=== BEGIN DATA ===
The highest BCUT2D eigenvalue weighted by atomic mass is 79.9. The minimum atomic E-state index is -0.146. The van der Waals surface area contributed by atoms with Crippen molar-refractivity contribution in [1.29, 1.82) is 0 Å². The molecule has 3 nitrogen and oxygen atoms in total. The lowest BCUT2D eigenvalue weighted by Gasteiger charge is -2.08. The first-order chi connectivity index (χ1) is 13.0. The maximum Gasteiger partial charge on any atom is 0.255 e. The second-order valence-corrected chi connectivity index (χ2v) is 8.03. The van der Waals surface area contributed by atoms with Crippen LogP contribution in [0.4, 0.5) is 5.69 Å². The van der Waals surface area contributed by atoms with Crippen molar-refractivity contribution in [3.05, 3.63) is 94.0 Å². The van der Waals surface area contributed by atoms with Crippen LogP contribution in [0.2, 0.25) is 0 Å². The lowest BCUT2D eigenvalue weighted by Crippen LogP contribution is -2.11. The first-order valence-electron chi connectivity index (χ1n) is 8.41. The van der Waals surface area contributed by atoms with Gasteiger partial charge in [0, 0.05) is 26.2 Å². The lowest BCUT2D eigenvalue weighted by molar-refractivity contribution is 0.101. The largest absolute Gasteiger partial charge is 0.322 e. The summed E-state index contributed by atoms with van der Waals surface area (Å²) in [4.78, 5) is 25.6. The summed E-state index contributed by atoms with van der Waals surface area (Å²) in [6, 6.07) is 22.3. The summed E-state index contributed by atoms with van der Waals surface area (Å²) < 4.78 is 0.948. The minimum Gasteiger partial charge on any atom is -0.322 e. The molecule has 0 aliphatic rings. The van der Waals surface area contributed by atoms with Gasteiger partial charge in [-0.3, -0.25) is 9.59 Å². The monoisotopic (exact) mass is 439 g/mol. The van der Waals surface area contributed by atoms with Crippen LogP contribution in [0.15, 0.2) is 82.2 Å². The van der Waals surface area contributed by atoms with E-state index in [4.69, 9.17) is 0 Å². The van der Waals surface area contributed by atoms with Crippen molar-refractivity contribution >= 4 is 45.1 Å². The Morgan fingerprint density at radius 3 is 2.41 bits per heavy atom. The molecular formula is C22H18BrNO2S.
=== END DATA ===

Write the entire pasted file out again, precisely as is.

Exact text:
The highest BCUT2D eigenvalue weighted by atomic mass is 79.9. The minimum atomic E-state index is -0.146. The van der Waals surface area contributed by atoms with Crippen molar-refractivity contribution in [1.29, 1.82) is 0 Å². The molecule has 3 nitrogen and oxygen atoms in total. The lowest BCUT2D eigenvalue weighted by Gasteiger charge is -2.08. The first-order chi connectivity index (χ1) is 13.0. The maximum Gasteiger partial charge on any atom is 0.255 e. The second-order valence-corrected chi connectivity index (χ2v) is 8.03. The van der Waals surface area contributed by atoms with Crippen LogP contribution in [0.4, 0.5) is 5.69 Å². The van der Waals surface area contributed by atoms with Crippen molar-refractivity contribution in [3.05, 3.63) is 94.0 Å². The van der Waals surface area contributed by atoms with Crippen LogP contribution in [0.2, 0.25) is 0 Å². The lowest BCUT2D eigenvalue weighted by Crippen LogP contribution is -2.11. The first-order valence-electron chi connectivity index (χ1n) is 8.41. The van der Waals surface area contributed by atoms with Gasteiger partial charge in [0, 0.05) is 26.2 Å². The lowest BCUT2D eigenvalue weighted by molar-refractivity contribution is 0.101. The largest absolute Gasteiger partial charge is 0.322 e. The summed E-state index contributed by atoms with van der Waals surface area (Å²) in [4.78, 5) is 25.6. The summed E-state index contributed by atoms with van der Waals surface area (Å²) in [6, 6.07) is 22.3. The summed E-state index contributed by atoms with van der Waals surface area (Å²) < 4.78 is 0.948. The minimum Gasteiger partial charge on any atom is -0.322 e. The molecule has 0 aliphatic rings. The van der Waals surface area contributed by atoms with Gasteiger partial charge in [-0.3, -0.25) is 9.59 Å². The monoisotopic (exact) mass is 439 g/mol. The van der Waals surface area contributed by atoms with Crippen LogP contribution in [0.15, 0.2) is 82.2 Å². The van der Waals surface area contributed by atoms with E-state index in [4.69, 9.17) is 0 Å². The van der Waals surface area contributed by atoms with Crippen molar-refractivity contribution >= 4 is 45.1 Å². The Morgan fingerprint density at radius 3 is 2.41 bits per heavy atom. The molecular formula is C22H18BrNO2S.